Wednesday, November 5, 2014

Factory Farm Fiasco

When all goes well, factory farms might be the low cost producer.  However, what happens when things go badly, as they often do?  What then?
Canada's Agriculture Hourglass.  This is a dynamic, unstable system,
that will naturally and continuously get worse and worse unless
somebody steps in and changes the system.

Who will make the necessary changes, and when will they start?

There is no substitute for boot on the ground.  Small farms owned & taken care of by dedicated people who will stop at nothing when bad goes to worse, have an advantage in troubled times.

For example, one farmer has 10,000 acres under his ownership and/or rental.  When the weather is good, and the super efficient (and super expensive) farm machinery works well, that one farmer and his regular helpers can easily achieve what needs to be done.

However, we see the risks better this year.  The window is quickly closing in this very wet Fall.  Thousands of acres of corn, oats, soybeans might soon be rotting in the field if the weather refuses to co-operate.

Crop insurance will only partially compensate.  The government cannot (or more correctly, should not) be offering insurance so that people purposefully step into harms way.  That's called moral hazard.  Nobody can afford the cumulative consequences that would result.  In many ways, that is what it seems we are doing as small farms disappear, and large farms grow bigger and bigger, and the associated risk climbs exponentially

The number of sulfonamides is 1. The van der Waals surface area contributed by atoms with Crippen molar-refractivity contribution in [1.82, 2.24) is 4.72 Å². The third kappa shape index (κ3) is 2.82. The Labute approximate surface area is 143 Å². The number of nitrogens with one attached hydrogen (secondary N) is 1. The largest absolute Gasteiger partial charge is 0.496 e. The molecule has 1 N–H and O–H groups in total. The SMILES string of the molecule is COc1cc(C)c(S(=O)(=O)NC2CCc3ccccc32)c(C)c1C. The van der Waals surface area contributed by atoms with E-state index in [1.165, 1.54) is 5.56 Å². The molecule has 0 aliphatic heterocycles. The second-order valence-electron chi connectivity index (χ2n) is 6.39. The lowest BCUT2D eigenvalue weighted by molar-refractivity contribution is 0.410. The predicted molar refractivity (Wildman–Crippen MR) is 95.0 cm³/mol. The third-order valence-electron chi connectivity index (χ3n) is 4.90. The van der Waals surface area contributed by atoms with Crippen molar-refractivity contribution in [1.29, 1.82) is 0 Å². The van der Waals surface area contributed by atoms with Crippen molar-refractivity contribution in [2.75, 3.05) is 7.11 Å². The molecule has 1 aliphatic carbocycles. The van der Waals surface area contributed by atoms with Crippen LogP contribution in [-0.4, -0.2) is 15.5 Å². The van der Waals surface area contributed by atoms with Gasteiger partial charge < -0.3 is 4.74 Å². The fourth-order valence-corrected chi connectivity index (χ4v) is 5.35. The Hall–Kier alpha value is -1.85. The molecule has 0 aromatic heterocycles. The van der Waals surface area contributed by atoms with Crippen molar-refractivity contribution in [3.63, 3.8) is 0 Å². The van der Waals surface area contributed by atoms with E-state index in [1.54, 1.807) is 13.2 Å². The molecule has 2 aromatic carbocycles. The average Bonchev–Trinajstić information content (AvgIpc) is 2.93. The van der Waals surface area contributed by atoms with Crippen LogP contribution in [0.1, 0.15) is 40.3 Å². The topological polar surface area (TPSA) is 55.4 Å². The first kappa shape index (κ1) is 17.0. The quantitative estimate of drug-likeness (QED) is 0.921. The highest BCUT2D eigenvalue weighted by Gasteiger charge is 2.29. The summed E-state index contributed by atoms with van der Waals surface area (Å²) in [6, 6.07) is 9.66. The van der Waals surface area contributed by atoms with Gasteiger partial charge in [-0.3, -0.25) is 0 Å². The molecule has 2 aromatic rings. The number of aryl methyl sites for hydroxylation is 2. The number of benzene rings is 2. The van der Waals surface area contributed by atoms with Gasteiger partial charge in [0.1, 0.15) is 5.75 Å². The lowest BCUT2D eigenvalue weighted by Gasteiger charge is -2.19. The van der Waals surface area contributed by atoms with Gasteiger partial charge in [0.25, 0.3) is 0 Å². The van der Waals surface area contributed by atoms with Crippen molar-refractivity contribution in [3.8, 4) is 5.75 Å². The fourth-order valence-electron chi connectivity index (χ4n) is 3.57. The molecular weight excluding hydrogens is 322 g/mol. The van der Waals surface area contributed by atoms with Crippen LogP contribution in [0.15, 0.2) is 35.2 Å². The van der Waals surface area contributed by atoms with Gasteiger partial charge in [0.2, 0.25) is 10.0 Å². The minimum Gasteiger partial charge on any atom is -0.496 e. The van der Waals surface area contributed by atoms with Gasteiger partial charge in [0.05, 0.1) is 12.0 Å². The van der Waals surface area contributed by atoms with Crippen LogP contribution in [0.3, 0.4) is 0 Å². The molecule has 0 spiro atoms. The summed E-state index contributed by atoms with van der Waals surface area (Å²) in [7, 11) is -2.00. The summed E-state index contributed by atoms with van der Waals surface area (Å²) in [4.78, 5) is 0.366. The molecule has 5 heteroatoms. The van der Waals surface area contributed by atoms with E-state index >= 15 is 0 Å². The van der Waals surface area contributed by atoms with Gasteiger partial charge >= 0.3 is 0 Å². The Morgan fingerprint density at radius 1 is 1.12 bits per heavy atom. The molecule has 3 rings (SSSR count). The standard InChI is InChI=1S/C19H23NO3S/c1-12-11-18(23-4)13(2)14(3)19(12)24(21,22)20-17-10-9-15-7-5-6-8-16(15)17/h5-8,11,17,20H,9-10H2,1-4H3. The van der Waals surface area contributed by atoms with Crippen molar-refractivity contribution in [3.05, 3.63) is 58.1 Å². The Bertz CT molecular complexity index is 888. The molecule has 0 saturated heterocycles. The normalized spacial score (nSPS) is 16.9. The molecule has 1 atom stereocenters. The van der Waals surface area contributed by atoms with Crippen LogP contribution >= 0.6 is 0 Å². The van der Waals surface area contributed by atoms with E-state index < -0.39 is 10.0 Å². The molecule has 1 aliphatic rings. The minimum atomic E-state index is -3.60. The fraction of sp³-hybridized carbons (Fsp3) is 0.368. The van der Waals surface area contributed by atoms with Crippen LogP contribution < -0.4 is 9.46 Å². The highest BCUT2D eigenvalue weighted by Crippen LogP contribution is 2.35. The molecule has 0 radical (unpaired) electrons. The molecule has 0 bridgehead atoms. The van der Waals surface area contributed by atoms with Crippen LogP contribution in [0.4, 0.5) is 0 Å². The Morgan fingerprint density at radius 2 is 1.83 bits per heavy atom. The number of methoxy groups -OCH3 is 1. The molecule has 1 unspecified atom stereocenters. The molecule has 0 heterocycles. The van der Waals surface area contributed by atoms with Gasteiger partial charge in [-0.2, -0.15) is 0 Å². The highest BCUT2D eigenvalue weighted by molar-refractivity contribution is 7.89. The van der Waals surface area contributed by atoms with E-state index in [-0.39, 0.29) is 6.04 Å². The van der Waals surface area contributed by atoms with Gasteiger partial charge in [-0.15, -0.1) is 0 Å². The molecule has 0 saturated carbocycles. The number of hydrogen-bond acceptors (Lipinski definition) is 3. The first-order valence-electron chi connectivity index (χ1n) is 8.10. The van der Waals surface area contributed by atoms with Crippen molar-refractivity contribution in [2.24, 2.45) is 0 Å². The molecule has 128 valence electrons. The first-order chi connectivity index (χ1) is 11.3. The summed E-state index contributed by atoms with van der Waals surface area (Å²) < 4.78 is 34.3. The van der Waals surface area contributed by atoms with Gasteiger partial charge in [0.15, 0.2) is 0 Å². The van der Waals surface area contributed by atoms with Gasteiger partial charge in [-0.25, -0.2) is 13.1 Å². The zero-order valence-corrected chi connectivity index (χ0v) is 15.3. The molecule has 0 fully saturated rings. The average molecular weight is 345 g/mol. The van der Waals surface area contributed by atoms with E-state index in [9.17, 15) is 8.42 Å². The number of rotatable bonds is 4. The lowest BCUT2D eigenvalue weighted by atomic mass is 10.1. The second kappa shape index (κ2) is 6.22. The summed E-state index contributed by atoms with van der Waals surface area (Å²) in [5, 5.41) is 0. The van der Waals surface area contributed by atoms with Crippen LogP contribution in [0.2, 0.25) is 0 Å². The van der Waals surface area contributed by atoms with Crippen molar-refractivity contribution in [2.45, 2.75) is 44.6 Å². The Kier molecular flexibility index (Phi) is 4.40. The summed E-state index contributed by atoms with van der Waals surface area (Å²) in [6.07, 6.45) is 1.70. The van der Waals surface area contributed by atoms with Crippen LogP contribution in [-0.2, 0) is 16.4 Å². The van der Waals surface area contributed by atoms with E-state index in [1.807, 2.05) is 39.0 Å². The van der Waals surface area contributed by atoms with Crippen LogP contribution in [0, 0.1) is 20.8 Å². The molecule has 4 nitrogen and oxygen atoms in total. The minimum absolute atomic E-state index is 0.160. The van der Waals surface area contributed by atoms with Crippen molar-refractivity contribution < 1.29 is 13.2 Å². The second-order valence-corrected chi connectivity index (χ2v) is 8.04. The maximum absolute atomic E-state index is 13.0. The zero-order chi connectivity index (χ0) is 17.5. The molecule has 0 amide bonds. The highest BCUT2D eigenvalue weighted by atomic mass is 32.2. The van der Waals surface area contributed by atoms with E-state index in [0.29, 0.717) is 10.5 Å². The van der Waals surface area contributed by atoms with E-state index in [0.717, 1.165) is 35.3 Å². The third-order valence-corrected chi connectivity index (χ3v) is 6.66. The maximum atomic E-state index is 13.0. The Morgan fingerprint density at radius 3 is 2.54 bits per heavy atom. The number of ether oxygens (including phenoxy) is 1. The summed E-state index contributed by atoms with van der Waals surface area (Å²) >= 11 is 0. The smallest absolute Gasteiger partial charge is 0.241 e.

Climate Change makes for less predictable weather.  If bad weather hits, the neighbour is likely similarly at risk, and therefore has his hands full too at exactly the same time, and is unlikely available to help.

Changing climate also raises the possibility of viruses and bacteria attacking and quickly spreading through the flock.  What farmer is adequately staffed to handle a sudden outbreak with huge mortality levels?  Who is willing to wade into a known outbreak as a neighbour helping neighbour, and possibly transport that disease back to his home farm?

It is government's role to set proper policy.  Does government not recognize the risk associated with putting all the eggs into just a few baskets.  No matter how carefully you watch those few baskets, there are things beyond anybody's control, accidents happen, mistakes are made, and we end up with a huge unmitigated disaster for which we all pay.

Some farmers are willing to take these risks, for in good times they make a fortune, and in bad times there is government sponsored insurance.  The question is whether it's good government policy to encourage those who speculate and gamble with other people's money (ie. taxpayer's money).

The farm size and risk pendulum has swung way too far under Supply Management and agriculture in general.

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